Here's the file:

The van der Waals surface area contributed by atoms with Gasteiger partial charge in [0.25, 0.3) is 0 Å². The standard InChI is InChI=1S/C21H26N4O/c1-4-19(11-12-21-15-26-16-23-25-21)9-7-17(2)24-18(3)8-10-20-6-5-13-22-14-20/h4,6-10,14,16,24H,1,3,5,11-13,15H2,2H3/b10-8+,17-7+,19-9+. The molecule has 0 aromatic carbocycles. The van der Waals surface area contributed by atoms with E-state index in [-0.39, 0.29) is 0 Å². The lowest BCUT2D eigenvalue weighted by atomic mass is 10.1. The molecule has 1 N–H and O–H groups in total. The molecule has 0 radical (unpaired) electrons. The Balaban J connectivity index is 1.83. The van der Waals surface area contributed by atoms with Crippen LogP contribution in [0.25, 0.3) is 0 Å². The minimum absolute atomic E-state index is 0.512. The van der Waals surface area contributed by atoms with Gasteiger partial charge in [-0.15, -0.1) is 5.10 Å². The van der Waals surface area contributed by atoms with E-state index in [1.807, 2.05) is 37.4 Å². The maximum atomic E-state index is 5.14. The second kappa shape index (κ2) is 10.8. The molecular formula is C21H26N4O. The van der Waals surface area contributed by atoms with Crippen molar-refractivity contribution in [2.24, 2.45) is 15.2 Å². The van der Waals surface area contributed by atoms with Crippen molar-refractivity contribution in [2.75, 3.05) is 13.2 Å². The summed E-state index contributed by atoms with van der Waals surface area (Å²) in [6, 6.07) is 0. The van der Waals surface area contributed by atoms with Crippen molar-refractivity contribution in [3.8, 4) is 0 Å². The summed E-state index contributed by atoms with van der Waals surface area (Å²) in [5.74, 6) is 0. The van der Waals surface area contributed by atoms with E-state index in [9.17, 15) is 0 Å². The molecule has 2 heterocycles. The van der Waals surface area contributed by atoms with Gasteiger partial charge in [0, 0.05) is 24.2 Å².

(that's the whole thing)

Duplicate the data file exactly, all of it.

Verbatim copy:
The van der Waals surface area contributed by atoms with Gasteiger partial charge in [0.25, 0.3) is 0 Å². The standard InChI is InChI=1S/C21H26N4O/c1-4-19(11-12-21-15-26-16-23-25-21)9-7-17(2)24-18(3)8-10-20-6-5-13-22-14-20/h4,6-10,14,16,24H,1,3,5,11-13,15H2,2H3/b10-8+,17-7+,19-9+. The molecule has 0 aromatic carbocycles. The van der Waals surface area contributed by atoms with E-state index in [-0.39, 0.29) is 0 Å². The lowest BCUT2D eigenvalue weighted by atomic mass is 10.1. The molecule has 1 N–H and O–H groups in total. The molecule has 0 radical (unpaired) electrons. The Balaban J connectivity index is 1.83. The van der Waals surface area contributed by atoms with Crippen LogP contribution in [0.25, 0.3) is 0 Å². The minimum absolute atomic E-state index is 0.512. The van der Waals surface area contributed by atoms with Gasteiger partial charge in [-0.15, -0.1) is 5.10 Å². The van der Waals surface area contributed by atoms with E-state index in [1.807, 2.05) is 37.4 Å². The maximum atomic E-state index is 5.14. The second kappa shape index (κ2) is 10.8. The molecular formula is C21H26N4O. The van der Waals surface area contributed by atoms with Crippen molar-refractivity contribution in [2.24, 2.45) is 15.2 Å². The van der Waals surface area contributed by atoms with Crippen molar-refractivity contribution in [2.75, 3.05) is 13.2 Å². The summed E-state index contributed by atoms with van der Waals surface area (Å²) in [6, 6.07) is 0. The van der Waals surface area contributed by atoms with Crippen molar-refractivity contribution in [3.8, 4) is 0 Å². The summed E-state index contributed by atoms with van der Waals surface area (Å²) in [5.74, 6) is 0. The van der Waals surface area contributed by atoms with E-state index in [9.17, 15) is 0 Å². The molecule has 2 heterocycles. The van der Waals surface area contributed by atoms with Gasteiger partial charge in [0, 0.05) is 24.2 Å².